RoundUp and You
RoundUp kills weeds because of the Glyphosate in it.
Glyphosate was discovered by Monsanto chemist John E. Franz in 1970. Monsanto brought glyphosate to market as Roundup and soon found that killing weeds was a huge money maker. But imagine the profit if RoundUp could be used with crops, without killing them.
Enter, GMO crops, developed to be “RoundUp Ready.” That is, you could use RoundUp all around “RoundUp Ready” plants and the plants didn’t die, or… weren’t supposed to. In India 250,000 farmers have committed suicide when they couldn’t repay debts because their RoundUp Ready crops failed. Read more.
Basically, Glyphosate (N-(phosphonomethyl) glycine) is a broad-spectrum systemic herbicide used against broadleaf weeds and grasses that compete with non-weed plants and crops. You will often see RoundUp pictured with dandelions because the glyphosate in RoundUp kills dandelions.
But, bees love dandelions. When you use RoundUp, Bees are collateral damage not just because you’re killing one of their natural food sources, but because all plants where RoundUp is used, even if it is used to ostensibly protect them, end up containing glyphosate. See chart.
If you use RoundUp, you’re not alone. In 2007, 185 million pounds of glyphosate were applied to American farm soil. Home gardeners applied another 8 million pounds. Industry and government applied 15 million pounds. (United States EPA 2007 Pesticide Market Estimates Agriculture, Home and Garden)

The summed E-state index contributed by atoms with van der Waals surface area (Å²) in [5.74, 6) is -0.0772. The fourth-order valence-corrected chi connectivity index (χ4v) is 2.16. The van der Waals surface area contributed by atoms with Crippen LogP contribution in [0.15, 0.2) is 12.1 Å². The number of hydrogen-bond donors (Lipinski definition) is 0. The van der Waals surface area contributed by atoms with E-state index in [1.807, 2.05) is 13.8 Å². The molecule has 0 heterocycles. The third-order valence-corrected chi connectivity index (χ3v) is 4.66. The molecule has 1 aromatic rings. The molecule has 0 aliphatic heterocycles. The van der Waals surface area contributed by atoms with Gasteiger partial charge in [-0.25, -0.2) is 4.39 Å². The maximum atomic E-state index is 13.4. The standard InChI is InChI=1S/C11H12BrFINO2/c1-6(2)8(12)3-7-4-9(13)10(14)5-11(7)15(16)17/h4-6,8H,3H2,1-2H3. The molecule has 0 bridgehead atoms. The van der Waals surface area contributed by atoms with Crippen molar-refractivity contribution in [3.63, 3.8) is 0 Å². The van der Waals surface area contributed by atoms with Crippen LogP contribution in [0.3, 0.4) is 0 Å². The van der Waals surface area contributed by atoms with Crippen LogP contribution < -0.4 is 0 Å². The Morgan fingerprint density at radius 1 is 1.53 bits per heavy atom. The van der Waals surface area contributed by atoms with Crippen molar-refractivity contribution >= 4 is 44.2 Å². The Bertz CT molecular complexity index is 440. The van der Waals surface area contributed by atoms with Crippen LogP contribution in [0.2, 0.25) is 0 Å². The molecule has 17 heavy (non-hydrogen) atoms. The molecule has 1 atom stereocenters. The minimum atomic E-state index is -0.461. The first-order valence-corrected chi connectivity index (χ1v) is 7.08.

In March, 2015, the World Health Organization said in a report that Monsanto Co.’s best-selling weedkiller Roundup probably causes cancer. Read more.
Philip Miller, Monsanto vice president for global regulatory affairs, said he didn’t see how the World Health Organization could reach this conclusion. Perhaps it’s not surprising he said that since Monsanto’s $15.9 billion of annual sales are closely tied to RoundUp and glyphosate.
Monsanto guy FAIL On Camera
The video’s lesson for lobbyists: eating your words is a lot safer than drinking the poison you help sell.
How does Glyphosate work?
Glyphosate inhibits an enzyme needed in the synthesis of the amino acids: tyrosine, tryptophan and phenylalanine. When a plant is prevented from making these proteins it can’t grow and in fact dies.
Plant foliage takes in sprayed glyphosate and moves it to actively growing parts of the plant, where the glyphosate stops growth. Because of this, glyphosate is only effective on actively growing plants.
Although glyphosate/RoundUp is applied to “weeds”, a lot gets on the surrounding ground where it affects other plants and life forms.
Monsanto fights the notion that crops from its Roundup Ready seeds are in any way bad for us to eat. Monsanto has its lawyers escalated to high-up government positions, like Clarence Thomas in the U.S. Supreme Court, and Michael Taylor in the FDA. The latter is thanks to President Obama, and if Americans knew, should have kept President Obama from re-election.
Many Monsanto based studies have sought to assure critics that plants genetically modified to work with glyphosate are the equivalent of organically grown plants. There is an underlying question, however: Are GMO crops really equal to Non-GMO crops when it comes to nutrition?
With that question in mind, look at the comparison of GMO Corn to Non-GMO corn on a nutrient level, keeping in mind that the low mineral content in the GMO corn matches up with deficiencies in a human being that lead to sickness, disorders and cancer. People with osteoporosis, for instance, are low in calcium and magnesium. People with cancer are low in manganese. And so forth. Now, look again at the GMO corn vs. Non-GMO corn chart ~
I learned a lot from this video: